5 Ways to Celebrate Kids to Parks Day

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by Jessica Culverhouse | Posted on May 14, 2014

If you’re a regular Open Space reader, you may have seen my first blog for NRPA, 5 Ideas for Exploring Nature with Kids this Winter. Mercifully, that long, white winter is behind us, and it’s time to shed the extra layers of clothing and head back to the park to enjoy spring: the season of renewal and rebirth. There is so much to do in the park during the springtime – from baseball games to busy afternoons at the playground. Spring is also great time to get into the park to enjoy the wonders of the natural world as plants and wildlife reemerge from their winter rest.


If you need another reason to head to the park, Kids to Parks Day is May 17. Coordinated by the National Park Trust, Kids to Parks Day is an annual nationwide celebration to bring kids to their parks for active outdoor play. My family and I are planning a picnic and games in one of our favorite local parks on May 17. How will you join in? Here are 5 ways to celebrate Kids to Parks Day – or any spring day in the park! 

 

Gardening

More and more parks are realizing the value of offering community garden plots—public areas where individuals or groups of family and friends can grow vegetables or flowers. There are many benefits to offering community gardens, including supporting children’s connections to the natural world, healthy eating, and intergenerational connections. NRPA has produced a helpful Community Gardening Handbook, with information specifically for park and recreation agencies to help plan and implement community gardens. Visit KidsGardening.org for information and tips, and read about Grand Traverse Children’s Garden in Traverse City, Mich.’s Hull Park for a great example of a park that has embraced gardening with kids.

 

Blog-Kids-to-Parks

Run—don’t walk—to your local park for Kids to Parks Day May 17! 

 

Water play

What child doesn’t love to splash in a puddle? Spring showers make for plenty of opportunities for puddle-splashing. But before you jump, take a closer look for creatures that take advantage of temporary ponds – called vernal pools – to lay their eggs. You may find tadpoles or tiny juvenile salamanders swimming in the water. The Vernal Pool Association has information on vernal pools and the animals that call them home. Exploring a vernal pool is a fun way to introduce young kids to animal lifecycles and ecology.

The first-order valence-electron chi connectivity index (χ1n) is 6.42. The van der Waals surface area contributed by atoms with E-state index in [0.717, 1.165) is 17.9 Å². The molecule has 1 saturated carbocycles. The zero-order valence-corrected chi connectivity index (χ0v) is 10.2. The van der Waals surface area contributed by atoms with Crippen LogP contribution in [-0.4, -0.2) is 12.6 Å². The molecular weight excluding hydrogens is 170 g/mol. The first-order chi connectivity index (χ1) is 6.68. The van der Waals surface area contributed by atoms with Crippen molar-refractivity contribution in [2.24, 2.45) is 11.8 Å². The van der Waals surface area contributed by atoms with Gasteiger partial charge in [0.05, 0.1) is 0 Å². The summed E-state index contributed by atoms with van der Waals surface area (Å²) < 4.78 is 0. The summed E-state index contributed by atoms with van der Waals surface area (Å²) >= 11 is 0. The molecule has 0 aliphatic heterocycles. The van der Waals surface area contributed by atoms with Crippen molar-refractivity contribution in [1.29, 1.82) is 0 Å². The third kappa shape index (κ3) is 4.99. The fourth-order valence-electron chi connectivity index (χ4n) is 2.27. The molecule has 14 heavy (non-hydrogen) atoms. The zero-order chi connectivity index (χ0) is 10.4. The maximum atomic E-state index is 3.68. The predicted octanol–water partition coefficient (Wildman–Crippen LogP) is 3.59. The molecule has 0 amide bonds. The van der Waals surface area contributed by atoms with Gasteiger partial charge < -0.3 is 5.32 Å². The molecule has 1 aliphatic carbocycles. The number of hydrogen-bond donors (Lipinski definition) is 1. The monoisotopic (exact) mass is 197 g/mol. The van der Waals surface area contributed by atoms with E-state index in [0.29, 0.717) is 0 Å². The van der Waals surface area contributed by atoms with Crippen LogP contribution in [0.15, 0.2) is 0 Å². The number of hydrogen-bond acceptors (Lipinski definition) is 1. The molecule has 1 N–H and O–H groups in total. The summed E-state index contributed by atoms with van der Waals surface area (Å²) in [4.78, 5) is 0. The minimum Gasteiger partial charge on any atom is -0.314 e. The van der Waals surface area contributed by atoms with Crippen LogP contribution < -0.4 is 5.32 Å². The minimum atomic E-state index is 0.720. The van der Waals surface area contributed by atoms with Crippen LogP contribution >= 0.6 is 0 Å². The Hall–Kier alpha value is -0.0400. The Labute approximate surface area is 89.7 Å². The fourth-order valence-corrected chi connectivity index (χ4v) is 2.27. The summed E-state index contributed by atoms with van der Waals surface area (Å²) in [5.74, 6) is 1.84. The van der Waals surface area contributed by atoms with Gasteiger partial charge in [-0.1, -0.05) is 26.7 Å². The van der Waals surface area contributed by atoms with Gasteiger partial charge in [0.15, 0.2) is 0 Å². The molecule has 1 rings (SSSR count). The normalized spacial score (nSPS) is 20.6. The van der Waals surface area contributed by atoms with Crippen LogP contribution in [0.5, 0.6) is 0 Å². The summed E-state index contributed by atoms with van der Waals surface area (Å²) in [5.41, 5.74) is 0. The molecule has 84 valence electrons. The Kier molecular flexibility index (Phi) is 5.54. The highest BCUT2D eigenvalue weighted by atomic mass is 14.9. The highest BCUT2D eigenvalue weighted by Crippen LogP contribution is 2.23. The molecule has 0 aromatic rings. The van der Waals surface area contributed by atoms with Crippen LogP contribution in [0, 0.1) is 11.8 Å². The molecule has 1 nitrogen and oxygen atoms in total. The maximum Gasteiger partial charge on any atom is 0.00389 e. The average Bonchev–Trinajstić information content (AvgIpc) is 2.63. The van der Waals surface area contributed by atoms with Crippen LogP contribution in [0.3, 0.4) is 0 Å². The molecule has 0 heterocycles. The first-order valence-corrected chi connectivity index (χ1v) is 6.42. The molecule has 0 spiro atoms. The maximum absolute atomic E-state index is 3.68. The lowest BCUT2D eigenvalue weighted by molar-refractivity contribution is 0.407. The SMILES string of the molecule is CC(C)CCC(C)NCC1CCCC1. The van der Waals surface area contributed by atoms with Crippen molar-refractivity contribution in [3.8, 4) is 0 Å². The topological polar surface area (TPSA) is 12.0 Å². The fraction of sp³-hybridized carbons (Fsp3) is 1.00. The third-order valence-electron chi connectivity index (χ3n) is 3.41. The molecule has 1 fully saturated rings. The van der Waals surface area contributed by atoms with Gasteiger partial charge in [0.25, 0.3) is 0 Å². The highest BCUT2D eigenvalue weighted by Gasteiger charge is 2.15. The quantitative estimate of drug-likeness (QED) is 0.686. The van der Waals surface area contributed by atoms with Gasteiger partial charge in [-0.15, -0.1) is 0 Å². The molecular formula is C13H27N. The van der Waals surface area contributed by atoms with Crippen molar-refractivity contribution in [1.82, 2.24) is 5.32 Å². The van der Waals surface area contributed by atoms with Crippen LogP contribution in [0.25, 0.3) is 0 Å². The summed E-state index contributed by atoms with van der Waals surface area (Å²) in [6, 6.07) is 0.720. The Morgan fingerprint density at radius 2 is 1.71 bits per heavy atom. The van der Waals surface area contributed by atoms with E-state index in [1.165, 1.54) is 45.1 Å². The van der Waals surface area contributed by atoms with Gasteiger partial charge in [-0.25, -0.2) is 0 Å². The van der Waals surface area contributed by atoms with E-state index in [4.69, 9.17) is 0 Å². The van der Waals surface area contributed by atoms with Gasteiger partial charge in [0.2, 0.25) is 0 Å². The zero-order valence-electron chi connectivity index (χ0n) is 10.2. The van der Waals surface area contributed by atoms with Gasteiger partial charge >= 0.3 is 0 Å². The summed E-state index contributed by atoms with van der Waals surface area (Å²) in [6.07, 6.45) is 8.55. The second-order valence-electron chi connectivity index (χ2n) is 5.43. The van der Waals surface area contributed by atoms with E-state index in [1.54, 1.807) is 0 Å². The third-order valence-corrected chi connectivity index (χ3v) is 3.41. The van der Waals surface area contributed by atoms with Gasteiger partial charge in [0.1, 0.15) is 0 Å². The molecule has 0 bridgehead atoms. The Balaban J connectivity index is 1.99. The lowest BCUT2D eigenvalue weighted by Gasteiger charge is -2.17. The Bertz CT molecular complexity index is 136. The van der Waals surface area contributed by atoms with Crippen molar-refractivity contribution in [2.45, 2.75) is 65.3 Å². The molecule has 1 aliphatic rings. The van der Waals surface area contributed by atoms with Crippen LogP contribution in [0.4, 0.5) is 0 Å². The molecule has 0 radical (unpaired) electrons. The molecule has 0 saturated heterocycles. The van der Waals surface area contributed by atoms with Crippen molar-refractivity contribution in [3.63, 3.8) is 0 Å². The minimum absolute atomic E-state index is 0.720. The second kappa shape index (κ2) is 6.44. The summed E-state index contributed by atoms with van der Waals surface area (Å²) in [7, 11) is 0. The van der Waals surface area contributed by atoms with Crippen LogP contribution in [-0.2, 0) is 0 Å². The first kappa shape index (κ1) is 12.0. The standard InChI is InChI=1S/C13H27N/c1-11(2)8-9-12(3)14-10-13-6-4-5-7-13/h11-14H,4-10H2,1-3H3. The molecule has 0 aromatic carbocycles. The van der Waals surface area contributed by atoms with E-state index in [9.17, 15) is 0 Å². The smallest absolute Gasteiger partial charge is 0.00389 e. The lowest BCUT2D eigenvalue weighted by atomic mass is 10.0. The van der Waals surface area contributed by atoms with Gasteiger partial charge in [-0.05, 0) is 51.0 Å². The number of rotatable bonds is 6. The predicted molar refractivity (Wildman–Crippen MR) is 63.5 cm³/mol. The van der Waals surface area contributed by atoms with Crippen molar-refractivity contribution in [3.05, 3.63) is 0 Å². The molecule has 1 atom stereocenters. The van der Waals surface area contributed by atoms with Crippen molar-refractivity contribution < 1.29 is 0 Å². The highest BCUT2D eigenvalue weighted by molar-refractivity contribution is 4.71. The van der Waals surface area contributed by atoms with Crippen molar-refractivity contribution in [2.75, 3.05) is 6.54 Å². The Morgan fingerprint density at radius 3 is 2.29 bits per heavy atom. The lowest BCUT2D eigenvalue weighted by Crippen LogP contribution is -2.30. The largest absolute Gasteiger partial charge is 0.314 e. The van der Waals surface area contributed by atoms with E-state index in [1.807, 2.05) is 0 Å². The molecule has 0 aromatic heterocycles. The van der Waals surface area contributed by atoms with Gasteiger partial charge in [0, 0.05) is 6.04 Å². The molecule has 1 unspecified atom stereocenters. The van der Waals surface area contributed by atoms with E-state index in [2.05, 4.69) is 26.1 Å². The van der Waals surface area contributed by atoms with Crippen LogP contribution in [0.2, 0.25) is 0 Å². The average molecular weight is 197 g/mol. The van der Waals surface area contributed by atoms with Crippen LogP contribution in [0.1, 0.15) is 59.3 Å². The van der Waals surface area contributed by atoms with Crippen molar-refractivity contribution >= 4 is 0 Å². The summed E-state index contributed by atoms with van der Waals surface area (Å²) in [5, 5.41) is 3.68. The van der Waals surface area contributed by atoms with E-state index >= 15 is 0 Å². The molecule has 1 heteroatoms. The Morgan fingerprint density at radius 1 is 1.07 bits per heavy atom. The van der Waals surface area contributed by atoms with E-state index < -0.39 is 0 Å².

Nature scavenger hunt

A nature scavenger hunt is a great way to get to know your park and the wildlife that lives there. Our friends at the National Wildlife Federation put together a few tips on how to organize a scavenger hunt, including print-outs for younger and older children. Use your smartphone camera to document your finds.  


Photography

Spring is a great time for nature photography, and with digital and smartphone cameras in nearly every parent’s pocket, even the youngest park visitors can enjoy snapping pictures of fuzzy caterpillars and colorful spring wildflowers. Check out these simple tips for nature photography with kids for a few strategies to help kids learn to express themselves and appreciate nature through photography. 


Camping

Camping is a great way for families and friends to spend time together outdoors, and camping with kids doesn’t have to be intimidating. Your local park is a great place to start: it’s close to home, you already know the lay of the land, and chances are you know where to find emergency provisions if your plans for a gourmet campfire dinner go awry. Check out REI’s tips for camping with kids for the basics, and stay tuned for my June Open Space post with more tips on camping with young children. 



What is your favorite spring activity in the park? How is your agency celebrating Kids to Parks Day? We’d love to hear from you! Share your ideas and stories in the comments or with us on Twitter @NRPA_News. 


Jessica Culverhouse is Senior Manager of Fundraising at the National Recreation and Park Association. She is a former teacher and environmental educator, mom and volunteer Master Naturalist. 


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